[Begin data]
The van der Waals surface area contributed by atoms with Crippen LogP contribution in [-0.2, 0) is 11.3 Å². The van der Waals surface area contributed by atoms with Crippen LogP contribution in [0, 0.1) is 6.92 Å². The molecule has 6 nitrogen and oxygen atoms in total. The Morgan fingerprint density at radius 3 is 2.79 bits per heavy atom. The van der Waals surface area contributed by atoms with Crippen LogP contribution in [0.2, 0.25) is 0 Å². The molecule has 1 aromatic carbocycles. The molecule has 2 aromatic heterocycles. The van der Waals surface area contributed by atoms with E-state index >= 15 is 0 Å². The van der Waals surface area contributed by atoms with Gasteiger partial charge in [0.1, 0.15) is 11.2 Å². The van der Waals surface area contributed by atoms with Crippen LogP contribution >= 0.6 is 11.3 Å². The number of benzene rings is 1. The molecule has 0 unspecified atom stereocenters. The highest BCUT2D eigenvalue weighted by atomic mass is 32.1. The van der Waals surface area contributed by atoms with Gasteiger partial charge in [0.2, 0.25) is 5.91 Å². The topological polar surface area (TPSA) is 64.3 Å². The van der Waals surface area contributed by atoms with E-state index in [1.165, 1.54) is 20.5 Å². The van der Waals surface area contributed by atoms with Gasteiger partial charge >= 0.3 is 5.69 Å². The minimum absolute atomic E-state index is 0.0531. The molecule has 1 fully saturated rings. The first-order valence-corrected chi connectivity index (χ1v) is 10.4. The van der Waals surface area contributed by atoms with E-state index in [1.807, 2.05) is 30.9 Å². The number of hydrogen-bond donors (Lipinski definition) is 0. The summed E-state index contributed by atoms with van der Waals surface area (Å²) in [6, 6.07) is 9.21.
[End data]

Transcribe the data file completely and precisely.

The van der Waals surface area contributed by atoms with Crippen LogP contribution in [-0.2, 0) is 11.3 Å². The van der Waals surface area contributed by atoms with Crippen LogP contribution in [0, 0.1) is 6.92 Å². The molecule has 6 nitrogen and oxygen atoms in total. The Morgan fingerprint density at radius 3 is 2.79 bits per heavy atom. The van der Waals surface area contributed by atoms with Crippen LogP contribution in [0.2, 0.25) is 0 Å². The molecule has 1 aromatic carbocycles. The molecule has 2 aromatic heterocycles. The van der Waals surface area contributed by atoms with E-state index >= 15 is 0 Å². The van der Waals surface area contributed by atoms with Gasteiger partial charge in [0.1, 0.15) is 11.2 Å². The van der Waals surface area contributed by atoms with Crippen LogP contribution >= 0.6 is 11.3 Å². The number of benzene rings is 1. The molecule has 0 unspecified atom stereocenters. The highest BCUT2D eigenvalue weighted by atomic mass is 32.1. The van der Waals surface area contributed by atoms with Gasteiger partial charge in [0.2, 0.25) is 5.91 Å². The topological polar surface area (TPSA) is 64.3 Å². The van der Waals surface area contributed by atoms with E-state index in [1.165, 1.54) is 20.5 Å². The van der Waals surface area contributed by atoms with Gasteiger partial charge >= 0.3 is 5.69 Å². The minimum absolute atomic E-state index is 0.0531. The molecule has 1 fully saturated rings. The first-order valence-corrected chi connectivity index (χ1v) is 10.4. The van der Waals surface area contributed by atoms with E-state index in [1.807, 2.05) is 30.9 Å². The number of hydrogen-bond donors (Lipinski definition) is 0. The summed E-state index contributed by atoms with van der Waals surface area (Å²) in [6, 6.07) is 9.21.